After announcing on its blog Tuesday that it would be working its clients through the digital self-publishing process, literary agency Dystel & Goderich has had publishing insiders buzzing. What did the announcement mean? How would the agency take commissions from authors who are self-publishing? Would the agency become a publisher itself?

In its initial announcement, the agency said that, after recognizing the burgeoning possibilities of e-publishing, it would work with "authors who want to have their work available once the physical edition has gone out of print and the rights have reverted, to those whose books we believe in and feel passionately about but couldn’t sell." Jane Dystel, one of DGLM's founding partners, told PW that the agency's new initiative is "an evolving situation" and that it is open to both "established and new clients."

When asked how the agency will be approaching new clients who might self-publish, Dystel said the plan is "to continue to represent projects and authors that we feel we can have a long-term relationship with." She added that the agency will "try to place new authors with traditional publishers first (in consultation with them, of course) as we have always done."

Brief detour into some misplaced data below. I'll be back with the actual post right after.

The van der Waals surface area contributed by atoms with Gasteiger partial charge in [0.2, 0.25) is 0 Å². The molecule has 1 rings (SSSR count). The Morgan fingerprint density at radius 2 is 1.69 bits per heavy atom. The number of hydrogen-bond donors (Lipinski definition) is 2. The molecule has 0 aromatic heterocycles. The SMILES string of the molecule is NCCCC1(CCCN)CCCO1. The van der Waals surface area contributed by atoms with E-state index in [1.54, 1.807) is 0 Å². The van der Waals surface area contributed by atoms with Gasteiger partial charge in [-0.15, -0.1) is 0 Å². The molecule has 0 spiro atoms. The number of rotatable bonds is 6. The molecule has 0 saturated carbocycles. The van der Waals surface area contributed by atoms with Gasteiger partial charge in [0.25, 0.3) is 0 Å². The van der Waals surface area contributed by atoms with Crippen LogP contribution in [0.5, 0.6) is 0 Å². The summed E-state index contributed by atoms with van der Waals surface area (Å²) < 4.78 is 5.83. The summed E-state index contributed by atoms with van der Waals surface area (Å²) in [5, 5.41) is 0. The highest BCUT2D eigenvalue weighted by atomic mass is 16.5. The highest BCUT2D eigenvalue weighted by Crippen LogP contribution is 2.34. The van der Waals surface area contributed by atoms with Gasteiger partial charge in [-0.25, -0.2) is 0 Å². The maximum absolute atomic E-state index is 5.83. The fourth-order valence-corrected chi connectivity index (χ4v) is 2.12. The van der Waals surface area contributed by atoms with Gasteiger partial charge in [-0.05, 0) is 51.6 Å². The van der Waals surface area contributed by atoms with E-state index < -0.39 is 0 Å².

Economically, how things will break down when a client does not get a traditional deal but self-publishes, remains somewhat unclear. Since an agent has, traditionally, been seen as the main conduit to a traditional book deal, there are questions about what, exactly, an agent will be providing an author who self-published. To that, Dystel said that the agency has always "provided services for our clients that have gone far beyond selling their books to a traditional publisher," and noted that, among other things, the agency ensures their authors get paid, advise them on creative dilemmas and sell their subsidiary rights.